3. Solve problems instead of “selling.”

One of the best approaches to get over the fear of selling is to re-frame “selling” as finding solutions. Be confident in knowing you can provide solutions to your prospects’ issues.

What’s the best way to solve problems? Ask questions. It’s that simple. Probing, open-ended questions will give you the most insight as to how best to help your prospect. Here’s what a typical conversation might look like;

Coach: “What do you think is your biggest obstacle to success?

Prospect: “I snack a lot in the evenings.”

Coach: “Why do you suppose that is?”

Prospect: “I guess I’m just bored and it’s become routine. I watch TV and find I have the munchies later at night.”

Coach: “Would it be fair to say that you would like to find a solution to late-night snacking?”

Prospect: “Yes, I think that would help a great deal.”

As in any relationship, seek first to understand, then to be understood. The root of problem-solving is to arm yourself with as much information as possible.

4. Build a relationship, not a pitch.

A dear friend and mentor of mine, Brian Grasso, etched these words into me a couple of years ago:

“You are not a marketer or even a coach, you are a relationship-builder.”

Ever since hearing this message, I strive to live it through my approach to connecting with people. In my experience, there are three primary ways to build and nurture a lasting client relationship:


Be genuinely concerned for their well-being: Showing care for someone by simply asking how they’re doing, asking about something you know is important to them, and listening intently to their response will go a very long way in establishing and maintaining a relationship.

Ask what you can do for them: Ask even if they don’t sign-up with you that day. This leaves the door open for them to reach out if they have questions. You will solidify yourself as the go-to guy, even if the prospect doesn’t commit right then. There have been many times over the course of my career that seemingly cold leads have turned into thousands of dollars worth of coaching. Even if it’s not that prospect, it’s not uncommon to get a referral through that prospect.

Keep in touch: It’s important to have a system for communication. Keep yourself top of mind in the eye of the prospects. Put a note in your calendar to contact your current as well as prospective clients. Have an email list, but also reach out individually to former clients or other prospects. Simply ask how they’re doing. A simple “Hey, it’s been a while. How are things going? How are your (kids, dog, etc) doing?” This takes very little time and costs nothing and yet can go a long way.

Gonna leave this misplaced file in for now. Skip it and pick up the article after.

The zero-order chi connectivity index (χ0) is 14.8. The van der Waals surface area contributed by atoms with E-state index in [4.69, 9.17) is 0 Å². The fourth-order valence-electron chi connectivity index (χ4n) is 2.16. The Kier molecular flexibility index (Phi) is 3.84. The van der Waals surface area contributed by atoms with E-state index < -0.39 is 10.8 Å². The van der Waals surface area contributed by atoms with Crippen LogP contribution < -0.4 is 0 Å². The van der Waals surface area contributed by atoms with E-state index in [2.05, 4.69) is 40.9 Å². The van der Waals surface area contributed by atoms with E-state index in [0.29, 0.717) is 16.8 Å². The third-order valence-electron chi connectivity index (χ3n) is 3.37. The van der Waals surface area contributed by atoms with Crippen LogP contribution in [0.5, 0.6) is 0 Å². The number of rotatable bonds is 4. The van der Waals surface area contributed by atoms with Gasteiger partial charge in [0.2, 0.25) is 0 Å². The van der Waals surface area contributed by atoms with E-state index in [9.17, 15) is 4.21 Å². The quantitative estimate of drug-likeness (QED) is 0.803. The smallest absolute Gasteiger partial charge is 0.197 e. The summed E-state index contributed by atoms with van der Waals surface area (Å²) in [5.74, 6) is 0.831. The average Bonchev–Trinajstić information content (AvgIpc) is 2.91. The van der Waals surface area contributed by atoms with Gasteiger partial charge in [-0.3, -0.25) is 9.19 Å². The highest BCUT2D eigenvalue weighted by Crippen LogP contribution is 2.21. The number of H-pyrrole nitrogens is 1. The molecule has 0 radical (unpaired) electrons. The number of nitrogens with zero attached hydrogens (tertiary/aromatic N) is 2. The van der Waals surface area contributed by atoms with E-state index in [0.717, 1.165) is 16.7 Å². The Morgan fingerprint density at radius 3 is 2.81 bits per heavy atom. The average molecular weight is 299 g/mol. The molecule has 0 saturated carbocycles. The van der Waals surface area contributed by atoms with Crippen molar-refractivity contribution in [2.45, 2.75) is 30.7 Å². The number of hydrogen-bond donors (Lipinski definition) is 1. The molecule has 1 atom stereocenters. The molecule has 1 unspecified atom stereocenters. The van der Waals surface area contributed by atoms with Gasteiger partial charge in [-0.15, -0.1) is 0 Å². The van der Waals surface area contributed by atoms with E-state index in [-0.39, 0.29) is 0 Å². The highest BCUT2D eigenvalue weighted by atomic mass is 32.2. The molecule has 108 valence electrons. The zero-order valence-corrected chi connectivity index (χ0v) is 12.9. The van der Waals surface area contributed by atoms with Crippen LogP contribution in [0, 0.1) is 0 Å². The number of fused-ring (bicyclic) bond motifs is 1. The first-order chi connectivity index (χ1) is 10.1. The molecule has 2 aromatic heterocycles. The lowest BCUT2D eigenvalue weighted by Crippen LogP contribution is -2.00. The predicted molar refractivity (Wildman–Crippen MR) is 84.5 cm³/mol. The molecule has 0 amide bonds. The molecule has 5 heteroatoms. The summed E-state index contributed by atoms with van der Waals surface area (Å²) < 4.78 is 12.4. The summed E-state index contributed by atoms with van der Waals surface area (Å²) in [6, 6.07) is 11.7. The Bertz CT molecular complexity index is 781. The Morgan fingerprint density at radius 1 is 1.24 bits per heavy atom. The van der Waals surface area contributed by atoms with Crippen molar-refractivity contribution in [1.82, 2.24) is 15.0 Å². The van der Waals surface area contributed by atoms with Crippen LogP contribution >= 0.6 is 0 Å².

5. Focus on your “why”, not your “what” and “how”.

One of the most influential books I’ve read on entrepreneurship was Simon Sinek’s Start with Why. Sinek argues that many of the most iconic brands are so prominent because they start with the why. Sinek argues that every company knows what they do. Many know how they do it; whether it’s their unique selling proposition, their modus operandi, etc. But very few know why they do what they do.

What is your purpose? What is your cause or belief? Why do you exist? Be able to clearly articulate this. In essence, the idea is to turn the regular what to how to why inside out. A typical personal training sales pitch might look like this:

We offer awesome personal training that will get you results! (What)

We discover your goals and needs and our awesome trainers will guide you towards your best self (How)

We live, breathe and are committed to your progress. (Why)

Now, let’s turn this inside out…

We live, breathe and are committed to your progress.

The way we honor this is by having one of our personal trainers design a tailored program to help you achieve your best self.

Would you like to work with one of our trainers to achieve some amazing results?

The latter example is more purposeful, and arguably, far more inspired. Sinek states very authoritatively:

"People do not buy WHAT you do, they buy WHY you do it."

This circles us back to the first point about selling on emotion. The “what” and the “how” are essentially data, or features and benefits. These do not resonate with our emotionally-dominant brains. Communicating from the why first, forms a direct connection to the emotional centers of the brain, a.k.a. the part of the brain that will buy. Focus here first and then move to the how’s and the what’s of your business.